(4) Health care is also acceptable. "The treatment in the hospital wasn't all that bad: One was entitled to white bread and a more substantial soup... From time to time I could smuggle a piece of bread to my father." (82) Elie gets an operation of one hour for his leg. " ' It'll hurt a bit', said [the physician], 'but it will pass. ...' " (83) After the operation the physician reassures Elie that everything was well and that he should stay 2 weeks in the hospital relaxing and recovering." The physician is depicted as a really nice, fatherly person. (84) Elie doesn't stay the whole two weeks because the Russians approach. That is, even during the very last days inmates received rather good medical treatment.

(5) Let's not forget: Gassings. Wiesel mentions gassings several times and although he doesn't say that it was only rumour, this is the impression an open-minded reader gets. His fear of gassings remains abstract. Upon arrival in Birkenau, an inmate tells Elie and his father harshly: "Do you see the chimney there? Do you see it? And the flames, do you see them? [...] Havn't you understood? [...] You will be burned. [...]" (37-38) They are selected by Dr. Mengele and apparently get the bad side, because another inmate asks: "'Content?' 'Yes', somebody answered. 'You poor ones, you are going to the gas chamber' " And although Elie believes him, of course they don't. (39) Very interesting is the warning that an SS-officer gives to the newcomers of Auschwitz: " 'Always keep in mind', he continued. 'Always remember and stick it in your mind. You are in Auschwitz. And Auschwitz is not a holiday camp, but a concentration camp. Here, you will work. If not, you'll go to the chimney. In the gas chamber. Working or gas chamber - that's your choice." (45) Policy of Secrecy? Refuted by E.W.!! Perhaps this is even true. Perhaps the officer really tried to scare the inmates with the gas chamber horror story in order to improve their working-attitude. If so, then it worked: The other inmates advice Elie to try to be useful because otherwise he would be gassed. Wouldn't it be an ironic twist if the SS themselves had invented the gas chamber myth? Doesn't seem improbable to me; Crowell in his The Gas Chamber of Sherlock Holmes gives a quite convincing comparative analysis of how gas attacks and gas chambers were in everyone's mind during that time. Only once during about one year are prisoners selected for gassings (not counting the the initial selection which doesn't seem to have been one). Then, not more than 10 persons of his block are chosen in a pre-selection which is carried through by having all inmates run past Dr. Mengele (I don't know how many persons a block will have held, but each barrack was for about 500). Not all of those 10 actually have to go because they are inspected another time more thoroughly (among them Elies father). Again, Elie never says that it was maybe only a rumour, but every line he writes shouts it in your face; or it's more like a deportation train rolling over you. That's what I meant above with naive honesty. The senior inmate of his block [Blockältester] after the selection says: "All went well. Don't worry. Nothing is going to happen to anyone. Not to anyone." And when a boy who has been selected fearfully doubts him, the senior inmate bursts out: "What do you mean? Am I lying maybe? [...] You are just indulging in your desperation, you morons!" (77) Wiesel simply recounts this, he never makes a statement about the validity of the senior's assessment. Earlier, Elie had been warned by some veterans of the selections: "You are lucky in that you've been brought here so late. Today, it's paradise compared to what it was two years ago. [...] At night we slept almost naked, and that at up to minus 30 degrees [Celsius]. Every week they selected. A cruel selection... Yes, God knows, you are lucky." When Elie begs them not to continue, the veterans burst into laughter. "Are you afraid? We, too, were afraid at that time. We had every reason to be afraid - then." Maybe they are just making fun of little Elie? Wiesel never tells us.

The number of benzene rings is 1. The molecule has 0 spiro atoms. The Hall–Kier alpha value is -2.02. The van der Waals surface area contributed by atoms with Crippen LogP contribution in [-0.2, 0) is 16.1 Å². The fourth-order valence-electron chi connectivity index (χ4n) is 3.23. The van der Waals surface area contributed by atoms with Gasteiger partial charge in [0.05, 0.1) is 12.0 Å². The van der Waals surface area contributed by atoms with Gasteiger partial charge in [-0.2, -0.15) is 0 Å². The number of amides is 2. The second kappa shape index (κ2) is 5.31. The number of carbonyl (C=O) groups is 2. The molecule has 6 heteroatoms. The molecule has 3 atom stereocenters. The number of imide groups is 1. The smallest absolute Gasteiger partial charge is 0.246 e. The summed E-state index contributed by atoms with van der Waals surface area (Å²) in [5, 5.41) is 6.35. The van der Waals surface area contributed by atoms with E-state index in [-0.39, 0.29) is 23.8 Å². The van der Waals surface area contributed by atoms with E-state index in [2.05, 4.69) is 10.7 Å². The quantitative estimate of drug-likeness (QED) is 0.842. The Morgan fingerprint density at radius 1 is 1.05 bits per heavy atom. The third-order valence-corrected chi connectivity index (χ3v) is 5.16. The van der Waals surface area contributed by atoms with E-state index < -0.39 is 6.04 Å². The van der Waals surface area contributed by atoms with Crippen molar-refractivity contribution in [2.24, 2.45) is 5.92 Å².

(6) Misc.
(a) When the Buna factory is damaged by bombs, the inmates watch gleefully, altough they should be afraid that if there is no more work to be done, they will be gassed. So perhaps they don't really believe the horror stories, although little Elie maybe does.
(b) There is an orchestra. Elie talks to the musicians who "were almost all Jews". (55) Yes, Jews.
(c) Jews are allowed to celebrate their new year holiday and attend service. (71)
(d) There's a guy mentioned who supposedly worked in a Sonderkommando and of course had to push into the gas chamber his own father, but he lives to tell Wiesel that this was the case. (42)

(7) Leaving. This part you have heard of of course. Elie and his father decide to leave with the SS, but not because they are even more afraid of the Red Army, but because they can't imagine the SS would allow them to be liberated by the Russians. "'All the deseased will be liquidated mercilessly and be delivered with the last load to the gas chamber,' said the faceless one. 'Certainly the camp is mined', said another one. 'Immediately after the evacuation everything will be blown up.' " (86) Therefore, the usual revisionist conclusion that it can't have been that bad doesn't work. But it's still interesting because: "After the war I was told about the fate of those who stayed in the hospital. Two days after the evacuation, they were, plain and simple, freed by the Russians." (87) This bears witness to the exaggerated fear of Auschwitz' inmates. They thought everyone staying behind would be killed, but of course it didn't happen.

----

If I hadn't known anything about the holocaust before, reading this book I definitely would have concluded that the gas chamber horror story was, well, a horror story. The Night can easily be read as a realistic account of what little Elie experienced, while the reader has to figure out for himself what is truth and what is rumour.

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Postby Carto's Cutlass Supreme » 1 decade 4 years ago (Tue Jun 14, 2005 10:18 pm)

Hi Hotzenplotz,

I'm going to read your post later because I don't have time at the moment, but I think I went down the same route some months ago. Check this out:

http://forum.codoh.com/viewtopic.php?t= ... lie+wiesel

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Postby Richard Perle » 1 decade 4 years ago (Wed Jun 15, 2005 5:33 am)